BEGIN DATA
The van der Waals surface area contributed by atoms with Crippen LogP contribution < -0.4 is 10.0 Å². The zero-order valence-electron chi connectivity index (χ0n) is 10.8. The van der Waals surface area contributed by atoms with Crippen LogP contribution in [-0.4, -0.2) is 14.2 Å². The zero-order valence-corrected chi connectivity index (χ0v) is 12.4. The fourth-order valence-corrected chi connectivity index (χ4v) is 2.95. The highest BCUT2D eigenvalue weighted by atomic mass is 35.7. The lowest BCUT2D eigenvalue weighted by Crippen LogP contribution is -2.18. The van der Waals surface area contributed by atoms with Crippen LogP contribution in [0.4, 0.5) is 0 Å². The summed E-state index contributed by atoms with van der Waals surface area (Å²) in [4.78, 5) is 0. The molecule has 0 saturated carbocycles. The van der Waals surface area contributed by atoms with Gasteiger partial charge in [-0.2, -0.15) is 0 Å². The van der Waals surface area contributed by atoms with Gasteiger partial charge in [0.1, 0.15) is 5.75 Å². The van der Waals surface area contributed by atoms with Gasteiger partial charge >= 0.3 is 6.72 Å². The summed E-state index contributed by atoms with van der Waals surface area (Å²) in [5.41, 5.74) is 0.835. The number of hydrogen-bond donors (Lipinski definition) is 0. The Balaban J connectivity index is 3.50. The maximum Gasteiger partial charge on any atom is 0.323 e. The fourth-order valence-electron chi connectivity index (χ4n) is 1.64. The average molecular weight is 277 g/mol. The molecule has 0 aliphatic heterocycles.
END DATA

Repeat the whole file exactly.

The van der Waals surface area contributed by atoms with Crippen LogP contribution < -0.4 is 10.0 Å². The zero-order valence-electron chi connectivity index (χ0n) is 10.8. The van der Waals surface area contributed by atoms with Crippen LogP contribution in [-0.4, -0.2) is 14.2 Å². The zero-order valence-corrected chi connectivity index (χ0v) is 12.4. The fourth-order valence-corrected chi connectivity index (χ4v) is 2.95. The highest BCUT2D eigenvalue weighted by atomic mass is 35.7. The lowest BCUT2D eigenvalue weighted by Crippen LogP contribution is -2.18. The van der Waals surface area contributed by atoms with Crippen LogP contribution in [0.4, 0.5) is 0 Å². The summed E-state index contributed by atoms with van der Waals surface area (Å²) in [4.78, 5) is 0. The molecule has 0 saturated carbocycles. The van der Waals surface area contributed by atoms with Gasteiger partial charge in [-0.2, -0.15) is 0 Å². The van der Waals surface area contributed by atoms with Gasteiger partial charge in [0.1, 0.15) is 5.75 Å². The van der Waals surface area contributed by atoms with Gasteiger partial charge >= 0.3 is 6.72 Å². The summed E-state index contributed by atoms with van der Waals surface area (Å²) in [5.41, 5.74) is 0.835. The number of hydrogen-bond donors (Lipinski definition) is 0. The Balaban J connectivity index is 3.50. The maximum Gasteiger partial charge on any atom is 0.323 e. The fourth-order valence-electron chi connectivity index (χ4n) is 1.64. The average molecular weight is 277 g/mol. The molecule has 0 aliphatic heterocycles.